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Richard Birchall • Mozart: Clarinet Concerto etc

Michael Collins (clarinet); Wigmore Soloists; Philharmonia Orchestra/Robin O’Neill (BIS)

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5.0 out of 5 star rating 5.0

Richard Birchall • Mozart
Mozart: Clarinet Concerto; Clarinet Quintet; Richard Birchall: Clarinet Concerto
Michael Collins (clarinet); Wigmore Soloists; Philharmonia Orchestra/Robin O’Neill
BIS BIS-2647 (CD/SACD)   81:37 mins

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Until recently, Mozart’s Clarinet Concerto and Quintet were generally played on the ‘A’ instrument (rather than the standard B-flat clarinet). However, the works were originally intended for the basset clarinet, a member of the clarinet family favoured by Mozart’s friend Anton Stadler. Having already recorded the concerto using both the de-facto clarinet (DG) and the basset (Chandos), Collins gives the old war horse another trot around the paddock in this glorious new album, released to coincide with the clarinettist’s 60th-birthday celebrations. As clarinettist-conductor, Collins leads the Philharmonia in a particularly ravishing Rondo.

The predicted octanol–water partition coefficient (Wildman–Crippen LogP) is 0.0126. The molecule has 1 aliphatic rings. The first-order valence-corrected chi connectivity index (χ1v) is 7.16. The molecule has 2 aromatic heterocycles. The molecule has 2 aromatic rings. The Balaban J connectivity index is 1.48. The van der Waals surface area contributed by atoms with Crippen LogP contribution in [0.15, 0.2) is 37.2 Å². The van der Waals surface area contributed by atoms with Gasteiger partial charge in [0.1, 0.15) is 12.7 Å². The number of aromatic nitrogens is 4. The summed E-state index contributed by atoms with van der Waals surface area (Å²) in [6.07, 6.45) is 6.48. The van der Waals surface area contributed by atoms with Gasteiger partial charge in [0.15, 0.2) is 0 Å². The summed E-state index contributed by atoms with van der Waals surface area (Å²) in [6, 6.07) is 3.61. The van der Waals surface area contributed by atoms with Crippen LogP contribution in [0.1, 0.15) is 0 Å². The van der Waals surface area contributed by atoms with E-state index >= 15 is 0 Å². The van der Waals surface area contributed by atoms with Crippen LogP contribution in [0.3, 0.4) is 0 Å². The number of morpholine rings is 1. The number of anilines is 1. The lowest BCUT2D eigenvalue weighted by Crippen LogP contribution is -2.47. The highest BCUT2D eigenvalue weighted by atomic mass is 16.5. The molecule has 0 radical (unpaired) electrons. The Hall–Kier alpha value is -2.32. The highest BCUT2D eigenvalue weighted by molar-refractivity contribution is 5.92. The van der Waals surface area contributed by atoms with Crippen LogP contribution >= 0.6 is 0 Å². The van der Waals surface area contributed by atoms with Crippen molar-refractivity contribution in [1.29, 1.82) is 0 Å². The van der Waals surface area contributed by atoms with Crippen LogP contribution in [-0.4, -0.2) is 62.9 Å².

In the Quintet, Collins is joined by newly formed ensemble Wigmore Soloists, the crème de la crème of chamber players who in this beautifully produced interpretation take the much-loved piece to new heights. Collins elicits a delicious, resonant tone throughout; the clarinet is never upstaged by its string quartet partner.

The basset (not to be confused with the bass clarinet) is having a belated comeback. Clarinettist-composer Mark Simpson is a keen supporter (he commissioned Simon Holt’s Joy Beast), Thomas Adès gave it a starring role in Alchymia and now Richard Birchall adds his colourful concerto to the repertoire. Written specially for Collins, Birchall’s concerto takes its inspiration from Escher’s endless staircases and, perhaps, the Schumanns’ love of ciphers: the first clarinet motif features the sequence E flat – C – B – E, which in German notation spells out Es – C – H – E. The lyrical second movement culminates in a virtuosic finale; Collins dazzles in the snappy, spiralling melodies.

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Claire Jackson